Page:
It’s time for the wine industry to take responsibility
The environment is a hot topic. Increased greenhouse gas emissions, rising global temperatures and water levels, drought conditions, wildfires, erratic weather events and melting glaciers are no longer concerns for environmental activists only.
The global climate crisis is a ubiquitous subject in the run up to political elections; environmental concerns permeate the corporate world. But let us not be naïve: corporations are not altruistic. Corporations will only act if taking steps to reduce their carbon footprint will translate to greater profits, particularly if they risk losing customers through lack of action.
The wine industry is no different. The environment has been a major topic at almost every industry conference and gathering of the past couple of years. Subjects have included how the climate change is affecting the wine industry and how industry players can reduce their carbon footprint.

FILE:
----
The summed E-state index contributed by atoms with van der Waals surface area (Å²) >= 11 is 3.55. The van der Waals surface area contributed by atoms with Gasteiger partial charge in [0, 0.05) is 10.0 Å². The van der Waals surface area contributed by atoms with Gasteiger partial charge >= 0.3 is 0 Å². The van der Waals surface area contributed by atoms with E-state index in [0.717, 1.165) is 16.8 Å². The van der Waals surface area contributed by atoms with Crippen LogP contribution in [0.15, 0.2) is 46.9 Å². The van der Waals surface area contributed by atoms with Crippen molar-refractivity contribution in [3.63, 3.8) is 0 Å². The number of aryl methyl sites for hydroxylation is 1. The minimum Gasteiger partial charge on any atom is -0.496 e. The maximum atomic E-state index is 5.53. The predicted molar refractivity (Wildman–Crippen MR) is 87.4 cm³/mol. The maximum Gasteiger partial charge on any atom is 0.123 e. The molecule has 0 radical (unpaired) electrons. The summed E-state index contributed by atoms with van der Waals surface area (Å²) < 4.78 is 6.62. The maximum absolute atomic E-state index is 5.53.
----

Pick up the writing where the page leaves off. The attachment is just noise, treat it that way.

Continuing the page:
University of Chicago economist Milton Friedman impactfully wrote in the New York Times in 1970 that “there is one and only one social responsibility of business — to use its resources and engage in activities designed to increase its profits.” (Quote taken from Friedman’s book Capitalism and Freedom.) The predominant measure of success for businesses is the maximization of shareholder value, i.e., profit. But to effect positive change substantively, perhaps we need to redefine the way corporate success is measured.
Is it not time for social responsibility in the wine industry to evolve beyond Friedman’s doctrine? Some obvious considerations for wineries are improving farming practices, and their reducing carbon footprint, water usage, wine bottle weight and the impact of global shipping.
Responsibilities should also extend to how a winery treats its employees, its practices with respect to diversity, inclusion and transparency, its impacts on the local community and its contributions to its customers’ wellbeing. Sustainability must be viewed with a broad lens.
The responsibility for change does not just lie with corporations. In fact, the catalyst for change lies with you. Only when consumers speak en masse and support businesses that exhibit an evolved concept of success will we start to see real change.